At the time, it felt like a rational extension of my decision to control what my body would consume and how it would do it. The friends I was making either didn’t notice my disappearing act or weren’t comfortable talking about it with someone they were still getting to know. It was the ideal situation for someone with my mentality. It wasn’t until the night that one of my oldest childhood friends overheard me throwing up in the bathroom after dinner, a friend who knew me intimately and had no qualms about confronting me, that I began to entertain the idea that I actually had a problem, that maybe I had an eating disorder.
I’m sharing this story because this week marks National Eating Disorders Awareness Week, an attempt by the National Eating Disorders Association to bring the reality and seriousness of eating disorders into the public’s consciousness. Some researchers estimate that, in the US alone, “20 million women and 10 million men suffer from a clinically significant eating disorder at some time in their life, including anorexia nervosa, bulimia nervosa, binge eating disorder, or an eating disorder not otherwise specified.” And while many people continue to describe and envision eating disorders as a women’s problem (which, while overly reductive, is understandable, since women, especially Western ones, are being bombarded by destructive body images and tropes on a second-by-second basis), the truth is, eating disorders to do not discriminate based on gender. Anyone, man or woman, who begins to feel that his or her body is inadequate, is at risk of developing an eating disorder. With all the pressure both genders feel to conform to certain aesthetic ideals, and mixed messages about food and nutrition constantly coming at us from right and left, “normal” dieting can easily turn into pathological dieting, which in turn can become full-blown eating disorders. Because the signs are easy to miss and because eating disorders, weight, and body image are still very taboo subjects, people around you could be struggling, in silence, without you ever being aware of it.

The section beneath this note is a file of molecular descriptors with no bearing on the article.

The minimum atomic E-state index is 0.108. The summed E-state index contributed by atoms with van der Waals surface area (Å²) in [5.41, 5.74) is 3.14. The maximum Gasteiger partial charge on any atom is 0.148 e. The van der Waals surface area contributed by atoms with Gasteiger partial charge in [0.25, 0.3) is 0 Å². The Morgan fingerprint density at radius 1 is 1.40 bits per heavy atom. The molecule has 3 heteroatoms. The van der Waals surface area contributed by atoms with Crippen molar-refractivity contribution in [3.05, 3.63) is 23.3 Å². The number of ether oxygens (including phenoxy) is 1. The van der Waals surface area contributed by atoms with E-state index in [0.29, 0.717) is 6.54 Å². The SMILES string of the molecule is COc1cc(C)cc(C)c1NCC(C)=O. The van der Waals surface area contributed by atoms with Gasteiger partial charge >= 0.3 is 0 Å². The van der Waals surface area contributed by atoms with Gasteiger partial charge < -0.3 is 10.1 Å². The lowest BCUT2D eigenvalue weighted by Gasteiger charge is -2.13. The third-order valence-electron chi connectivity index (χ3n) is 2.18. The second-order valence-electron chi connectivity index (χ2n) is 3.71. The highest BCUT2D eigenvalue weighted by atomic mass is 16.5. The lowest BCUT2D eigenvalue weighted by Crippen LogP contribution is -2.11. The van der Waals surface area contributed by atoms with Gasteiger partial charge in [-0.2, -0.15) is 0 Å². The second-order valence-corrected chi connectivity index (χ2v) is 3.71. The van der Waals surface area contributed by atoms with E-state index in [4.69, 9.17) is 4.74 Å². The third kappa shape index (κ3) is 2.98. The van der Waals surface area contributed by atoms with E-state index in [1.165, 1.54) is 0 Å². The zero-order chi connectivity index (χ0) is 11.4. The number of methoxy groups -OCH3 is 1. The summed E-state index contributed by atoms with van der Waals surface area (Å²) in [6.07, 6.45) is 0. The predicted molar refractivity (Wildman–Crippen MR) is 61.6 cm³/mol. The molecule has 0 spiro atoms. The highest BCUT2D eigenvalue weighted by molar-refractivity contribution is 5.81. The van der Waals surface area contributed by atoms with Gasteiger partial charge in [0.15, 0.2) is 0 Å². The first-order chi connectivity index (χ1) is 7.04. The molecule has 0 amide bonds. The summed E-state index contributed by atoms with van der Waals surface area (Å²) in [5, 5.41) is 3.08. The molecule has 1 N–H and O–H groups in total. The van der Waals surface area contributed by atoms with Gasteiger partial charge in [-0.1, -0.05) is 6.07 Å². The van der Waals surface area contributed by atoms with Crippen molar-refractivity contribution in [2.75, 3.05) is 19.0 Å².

Eating disorders aren’t anything to be taken lightly, even though it seems that, unless a celebrity or other famous individual is dealing with allegations of having one, eating disorders aren’t discussed, or are treated flippantly when they are. But the fact remains that people die every day from the complications that anorexia nervosa, bulimia nervosa, and other eating disorders cause to their health. It’s important to seek some kind of treatment to help reshape the relationships between the person suffering and food, body image, and the body in general. Being confronted about my own issues by my friend startled me enough that I was able to examine my actions and, more importantly, my thoughts, and I eventually started seeing a therapist at my university on a regular basis. And it helped. A lot. I won’t go as far as to say that I’m “cured,” because I think issues like positive body image and self-acceptance are things that you struggle with for your entire life and which have no “cure,” but I don’t put as much pressure on myself to conform to illogical standards anymore, be they my own or the ones that society imposes on me. And my life is better, now that I don’t care as much if I have “big titties” or not. So, please, if you or anyone you know is suffering from an eating disorder of any kind, do not try to deal with it on your own. There are resources available to help you overcome it, to help you get out of the spiral, once and for all.
Head over to the National Eating Disorders Association’s homepage for more resources and information on how to better your perception of your body, or help someone you care about do the same.
Image Credit: deviantArt/ NikolasBrummer